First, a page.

Senator criticises PAGCOR’s regulation of POGOs

A PAGCOR senior manager was quizzed in a Senate hearing.
A PAGCOR senior manager was quizzed in a Senate hearing.

Senator Sherwin Gatchalian has claimed that PAGCOR has little understanding of POGOs despite having been regulating the industry for over six years.

The Philippines.- As the debate over a bill to ban Philippine offshore gaming operators (POGOs) continues, the Philippine Amusement and Gaming Corporation (PAGCOR) has come under fire for its role in their regulation. Senator Sherwin Gatchalian has accused the regulator of having little knowledge of the online operators’ businesses.

PAGCOR senior manager Renfred Tan told a Senate hearing today (November 23) that the regulator expects POGO revenues to reach PHP10bn by 2027, surpassing the PHP8bn earned in 2019. However, Gatchalian quizzed Tan on gross gaming revenues, where POGO clients are located and the number of jobs that could be generated should revenues rise.

According to Rappler, Gatchalian slammed PAGCOR’s roadmap for POGO growth, saying: “I know that what you’ve written is just for compliance purposes, but this document you made is toilet paper, to be honest about it.

“We don’t understand the industry. We don’t even know the potential of this industry. You plan to increase revenue but you don’t know where to get it and you don’t know how many POGOs there are in the entire world. So we’re just going to allow them to continue but you don’t know the industry.”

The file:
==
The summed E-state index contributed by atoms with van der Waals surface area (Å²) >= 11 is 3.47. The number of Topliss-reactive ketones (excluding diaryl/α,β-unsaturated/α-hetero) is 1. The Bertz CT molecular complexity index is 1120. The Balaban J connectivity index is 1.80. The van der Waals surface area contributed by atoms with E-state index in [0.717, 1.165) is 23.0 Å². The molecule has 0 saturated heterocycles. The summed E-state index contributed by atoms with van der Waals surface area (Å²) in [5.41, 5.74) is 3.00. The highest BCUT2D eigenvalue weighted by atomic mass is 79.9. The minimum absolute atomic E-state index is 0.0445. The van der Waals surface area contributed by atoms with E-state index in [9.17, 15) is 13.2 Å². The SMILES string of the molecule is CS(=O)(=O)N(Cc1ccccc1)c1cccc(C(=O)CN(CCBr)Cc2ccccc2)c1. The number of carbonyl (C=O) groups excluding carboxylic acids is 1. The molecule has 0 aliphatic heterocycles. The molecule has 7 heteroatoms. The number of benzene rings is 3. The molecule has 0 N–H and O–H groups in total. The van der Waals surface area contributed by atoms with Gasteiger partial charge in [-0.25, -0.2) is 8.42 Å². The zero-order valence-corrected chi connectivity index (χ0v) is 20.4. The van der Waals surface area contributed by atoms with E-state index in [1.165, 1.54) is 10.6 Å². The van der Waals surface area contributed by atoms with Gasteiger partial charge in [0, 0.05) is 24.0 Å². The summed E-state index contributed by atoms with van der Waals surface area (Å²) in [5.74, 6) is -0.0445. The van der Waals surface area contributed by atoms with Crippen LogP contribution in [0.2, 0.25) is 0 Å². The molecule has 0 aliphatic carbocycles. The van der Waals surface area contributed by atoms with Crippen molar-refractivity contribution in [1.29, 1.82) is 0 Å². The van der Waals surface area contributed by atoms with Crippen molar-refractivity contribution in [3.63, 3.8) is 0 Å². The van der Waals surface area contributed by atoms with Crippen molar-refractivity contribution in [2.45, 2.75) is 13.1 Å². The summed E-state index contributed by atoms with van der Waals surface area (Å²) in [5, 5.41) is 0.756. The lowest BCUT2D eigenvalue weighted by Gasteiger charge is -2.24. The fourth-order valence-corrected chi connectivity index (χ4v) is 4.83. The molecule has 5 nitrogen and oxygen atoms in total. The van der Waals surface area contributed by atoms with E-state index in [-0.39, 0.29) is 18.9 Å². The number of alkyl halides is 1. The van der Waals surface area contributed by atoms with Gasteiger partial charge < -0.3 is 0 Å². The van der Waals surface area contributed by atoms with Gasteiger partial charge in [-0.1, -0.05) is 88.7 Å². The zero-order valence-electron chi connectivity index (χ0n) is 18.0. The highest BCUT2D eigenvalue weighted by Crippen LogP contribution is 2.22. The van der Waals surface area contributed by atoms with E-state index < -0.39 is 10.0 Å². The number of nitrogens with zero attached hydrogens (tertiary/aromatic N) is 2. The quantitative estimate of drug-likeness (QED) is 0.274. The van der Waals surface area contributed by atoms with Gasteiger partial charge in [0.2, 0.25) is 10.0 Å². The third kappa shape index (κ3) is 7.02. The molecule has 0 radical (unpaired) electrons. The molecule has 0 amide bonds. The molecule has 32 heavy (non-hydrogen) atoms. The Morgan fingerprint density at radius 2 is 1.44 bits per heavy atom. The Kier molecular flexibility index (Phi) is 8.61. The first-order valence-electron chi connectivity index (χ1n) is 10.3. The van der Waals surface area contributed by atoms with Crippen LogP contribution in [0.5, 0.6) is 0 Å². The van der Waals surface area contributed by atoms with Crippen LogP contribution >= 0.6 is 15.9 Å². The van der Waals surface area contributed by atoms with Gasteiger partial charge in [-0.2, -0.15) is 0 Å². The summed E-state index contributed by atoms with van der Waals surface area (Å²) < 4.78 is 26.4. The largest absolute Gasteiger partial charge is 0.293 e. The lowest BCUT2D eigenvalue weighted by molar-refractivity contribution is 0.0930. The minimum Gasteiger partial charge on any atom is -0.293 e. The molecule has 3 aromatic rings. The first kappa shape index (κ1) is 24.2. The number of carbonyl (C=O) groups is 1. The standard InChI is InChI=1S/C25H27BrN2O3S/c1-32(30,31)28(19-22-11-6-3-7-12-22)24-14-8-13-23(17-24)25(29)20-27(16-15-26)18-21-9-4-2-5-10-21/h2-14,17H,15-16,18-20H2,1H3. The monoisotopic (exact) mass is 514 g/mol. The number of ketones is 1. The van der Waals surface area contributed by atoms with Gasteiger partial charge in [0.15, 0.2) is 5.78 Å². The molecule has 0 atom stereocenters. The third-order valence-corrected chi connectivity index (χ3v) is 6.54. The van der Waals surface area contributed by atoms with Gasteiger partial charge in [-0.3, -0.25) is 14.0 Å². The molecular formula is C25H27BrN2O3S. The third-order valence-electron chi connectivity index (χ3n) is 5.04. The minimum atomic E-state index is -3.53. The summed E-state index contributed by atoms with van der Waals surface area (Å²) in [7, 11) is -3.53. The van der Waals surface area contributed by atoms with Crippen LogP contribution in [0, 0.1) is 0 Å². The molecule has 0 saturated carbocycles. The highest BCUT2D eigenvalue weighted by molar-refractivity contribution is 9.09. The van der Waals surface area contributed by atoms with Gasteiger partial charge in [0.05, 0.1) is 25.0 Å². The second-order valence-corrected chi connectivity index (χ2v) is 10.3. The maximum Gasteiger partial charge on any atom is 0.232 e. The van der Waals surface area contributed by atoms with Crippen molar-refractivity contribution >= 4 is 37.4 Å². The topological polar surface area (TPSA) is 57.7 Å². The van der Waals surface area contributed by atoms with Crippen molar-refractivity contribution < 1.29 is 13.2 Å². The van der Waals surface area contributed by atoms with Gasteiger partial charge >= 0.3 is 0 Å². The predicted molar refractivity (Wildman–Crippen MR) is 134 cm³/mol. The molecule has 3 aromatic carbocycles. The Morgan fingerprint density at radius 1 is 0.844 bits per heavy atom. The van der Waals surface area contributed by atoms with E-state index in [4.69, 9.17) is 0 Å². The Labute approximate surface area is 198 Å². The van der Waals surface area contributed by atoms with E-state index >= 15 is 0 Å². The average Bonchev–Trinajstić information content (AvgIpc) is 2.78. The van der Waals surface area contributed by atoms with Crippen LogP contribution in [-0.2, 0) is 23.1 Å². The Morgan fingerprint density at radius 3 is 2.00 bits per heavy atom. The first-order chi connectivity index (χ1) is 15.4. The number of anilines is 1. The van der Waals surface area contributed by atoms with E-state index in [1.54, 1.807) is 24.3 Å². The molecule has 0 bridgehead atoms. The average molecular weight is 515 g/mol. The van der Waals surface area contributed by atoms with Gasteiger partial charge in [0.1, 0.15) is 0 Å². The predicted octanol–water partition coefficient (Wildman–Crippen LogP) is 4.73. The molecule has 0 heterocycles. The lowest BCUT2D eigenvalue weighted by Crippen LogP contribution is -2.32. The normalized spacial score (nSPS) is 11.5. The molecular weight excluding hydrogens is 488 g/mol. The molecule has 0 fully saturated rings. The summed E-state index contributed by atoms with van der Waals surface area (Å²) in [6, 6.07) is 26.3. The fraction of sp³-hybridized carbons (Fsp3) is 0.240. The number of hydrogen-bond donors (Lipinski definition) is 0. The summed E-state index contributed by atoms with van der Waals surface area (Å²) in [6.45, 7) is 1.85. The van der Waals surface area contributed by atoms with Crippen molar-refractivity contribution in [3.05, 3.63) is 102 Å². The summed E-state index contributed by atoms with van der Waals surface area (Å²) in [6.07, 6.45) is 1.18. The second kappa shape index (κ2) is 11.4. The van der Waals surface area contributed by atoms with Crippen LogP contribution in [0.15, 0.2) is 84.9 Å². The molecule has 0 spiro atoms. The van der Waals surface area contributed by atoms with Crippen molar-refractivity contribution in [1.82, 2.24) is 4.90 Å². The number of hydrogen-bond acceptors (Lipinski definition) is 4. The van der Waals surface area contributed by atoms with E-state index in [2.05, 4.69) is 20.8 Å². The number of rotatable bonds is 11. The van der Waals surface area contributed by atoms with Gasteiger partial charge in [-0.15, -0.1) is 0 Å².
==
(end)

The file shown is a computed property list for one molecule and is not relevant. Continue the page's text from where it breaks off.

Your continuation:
In October, senator Gatchalian suggested that the Philippines could mitigate the impact of a ban on online gaming by growing the business process outsourcing (BPO) industry. Gatchalian noted that POGOs contribute PHP34.68bn a year to the country or 1 per cent of GDP and that the loss of this could be mitigated by attracting BPO companies, which could take up office space left by gaming operators.

China, which is the presumed target for many POGOs, has urged the Philippines to stop online gambling. PAGCOR, however, recognised that it has not conducted studies of the risks if China finds a way to stop its citizens from gambling online.

Gatchalian said: “If you were a real business, you’d lose a substantial amount. You’re lucky that PAGCOR is a government-owned and controlled corporation.”

Senators are considering the possibility of making changes to the PAGCOR statute to separate its dual functions by privatising its gaming operations.

See also: The Philippines deports 21 more Chinese citizens connected with online gambling operations

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